medwireNews: Rates of age-standardized all-cause mortality due to diabetes as the underlying or contributing cause of death have plateaued in recent years following earlier declines, shows an analysis of data from the US Census and national mortality database.
Cardiovascular and cancer-related mortality rates have shown a similar pattern among people with diabetes, with the exception of deaths due to hypertensive heart disease or heart failure, which have both increased in recent years, Aijaz Ahmed and colleagues from Stanford University School of Medicine in Palo Alto, California, USA, report in Diabetologia.
Between 2007 and 2017, there were 27,903,198 deaths among US adults aged 20 years and older, including 2,686,590 (9.6%) where diabetes was recorded as an underlying or contributing cause (all-cause mortality).
Of these, cardiovascular disease (CVD) was the underlying cause of death in 33% of cases, diabetes in 31%, and cancer in 11%.
Overall, the age-standardized all-cause diabetes mortality rate was 105.1 per 100,000 individuals during the study period, with rates of 32.2 and 75.7 per 100,000 individuals for diabetes as an underlying and contributing cause of death, respectively.
Ahmed et al point out that current estimates of diabetes-related mortality generally only include cases where diabetes was an underlying cause of death. These data show however, that this approach “may fail to capture diabetes-related mortality attributed to CVD, cancer and other causes of death.”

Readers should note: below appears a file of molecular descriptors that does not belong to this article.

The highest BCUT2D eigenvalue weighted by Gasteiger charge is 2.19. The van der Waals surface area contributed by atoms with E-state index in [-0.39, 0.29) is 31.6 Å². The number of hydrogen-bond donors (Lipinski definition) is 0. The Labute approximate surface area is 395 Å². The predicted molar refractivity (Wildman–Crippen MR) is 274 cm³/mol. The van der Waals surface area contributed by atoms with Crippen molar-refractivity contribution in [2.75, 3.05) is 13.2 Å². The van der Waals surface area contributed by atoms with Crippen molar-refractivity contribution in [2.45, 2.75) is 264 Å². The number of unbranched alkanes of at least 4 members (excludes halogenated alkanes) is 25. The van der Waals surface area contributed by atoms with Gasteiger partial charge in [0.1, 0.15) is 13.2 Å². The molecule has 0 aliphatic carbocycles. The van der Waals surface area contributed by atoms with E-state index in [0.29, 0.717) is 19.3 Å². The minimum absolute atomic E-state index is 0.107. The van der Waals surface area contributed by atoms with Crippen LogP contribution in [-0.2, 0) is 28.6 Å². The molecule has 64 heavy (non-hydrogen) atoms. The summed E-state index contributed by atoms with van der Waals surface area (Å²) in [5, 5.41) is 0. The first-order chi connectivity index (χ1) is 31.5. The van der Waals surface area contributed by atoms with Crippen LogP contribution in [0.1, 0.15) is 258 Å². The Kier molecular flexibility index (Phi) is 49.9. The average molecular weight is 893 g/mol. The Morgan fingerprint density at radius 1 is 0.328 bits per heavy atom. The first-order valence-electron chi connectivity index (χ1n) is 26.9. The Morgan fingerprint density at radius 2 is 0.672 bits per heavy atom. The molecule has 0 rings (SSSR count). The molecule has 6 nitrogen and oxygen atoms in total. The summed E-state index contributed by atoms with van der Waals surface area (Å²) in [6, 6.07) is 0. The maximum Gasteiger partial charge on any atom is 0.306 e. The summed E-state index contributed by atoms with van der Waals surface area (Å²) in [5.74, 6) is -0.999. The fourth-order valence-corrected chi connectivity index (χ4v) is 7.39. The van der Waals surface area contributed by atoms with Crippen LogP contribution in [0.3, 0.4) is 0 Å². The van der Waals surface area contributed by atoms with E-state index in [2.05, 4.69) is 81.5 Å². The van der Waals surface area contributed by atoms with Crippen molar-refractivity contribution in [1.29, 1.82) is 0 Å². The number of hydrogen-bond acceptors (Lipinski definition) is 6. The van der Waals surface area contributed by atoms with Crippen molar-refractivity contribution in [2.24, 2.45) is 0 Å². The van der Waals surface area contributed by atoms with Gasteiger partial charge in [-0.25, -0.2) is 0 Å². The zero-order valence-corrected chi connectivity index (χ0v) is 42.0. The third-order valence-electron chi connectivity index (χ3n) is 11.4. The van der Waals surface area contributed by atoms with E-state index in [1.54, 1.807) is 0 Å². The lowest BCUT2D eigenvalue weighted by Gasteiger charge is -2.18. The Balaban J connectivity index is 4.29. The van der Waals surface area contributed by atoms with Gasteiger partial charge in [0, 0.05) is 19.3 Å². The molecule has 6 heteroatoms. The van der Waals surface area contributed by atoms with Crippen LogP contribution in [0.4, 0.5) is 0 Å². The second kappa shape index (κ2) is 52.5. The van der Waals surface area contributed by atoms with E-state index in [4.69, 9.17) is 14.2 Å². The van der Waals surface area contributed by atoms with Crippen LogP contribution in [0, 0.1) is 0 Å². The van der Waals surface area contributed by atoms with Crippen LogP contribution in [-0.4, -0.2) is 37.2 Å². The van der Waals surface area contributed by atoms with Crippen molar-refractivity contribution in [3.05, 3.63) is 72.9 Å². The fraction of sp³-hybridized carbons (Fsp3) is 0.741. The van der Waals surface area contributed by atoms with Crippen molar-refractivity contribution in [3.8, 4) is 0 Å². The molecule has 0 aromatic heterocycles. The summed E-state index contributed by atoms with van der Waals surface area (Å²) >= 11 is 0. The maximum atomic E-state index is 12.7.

In 2017, the age-standardized mortality rate due to diabetes as an underlying or contributing cause of death was 112.2 per 100,000 individuals, a significant 0.7% annual decline from the rate of 104.3 per 100,000 individuals in 2007.
However, the researchers note that “the most pronounced decline” occurred between 2007 and 2014, at a rate of 1.4% per year, and was then followed by a stabilization from 2014 to 2017, during which time the mortality rate increased by a nonsignificant 1.1% per year.
In terms of cause-specific mortality, rates of age-standardized diabetes-related deaths in this cohort declined by a significant 4.5% per year from 2007 to 2009, and then stabilized, with an annual percent change of 0.1% thereafter.
Cancer-related death rates declined by an average of 1.4% per year during the study, with no biphasic pattern seen, while cardiovascular mortality rates fell by 1.2% per year on average, with a marked decline of 2.3% per year observed between 2007 and 2014.
But Ahmed and co-authors point out that cardiovascular mortality rates differed among the different categories of disease. Specifically, age-standardized mortality rates for both ischemic heart disease and cerebrovascular disease declined significantly between 2007 and 2014 and then stabilized from 2014 to 2017, whereas the rate for heart failure declined from 2007 to 2011 but then subsequently increased for the remainder of the study.
Finally, mortality rates for hypertensive heart disease increased by 2.3% per year from 2007 to 2014 and then by a steeper 7.3% from 2014 to 2017.
The investigators describe this finding as “surprising” and say that it suggests “that other processes, perhaps less well-treated, which increase the risk of hypertensive heart disease and heart failure are not as affected by current clinical care best practices.”
And they conclude: “Our results suggest that greater efforts are needed to prevent mortality from CVD and complications associated with diabetes in the future.”
By Laura Cowen
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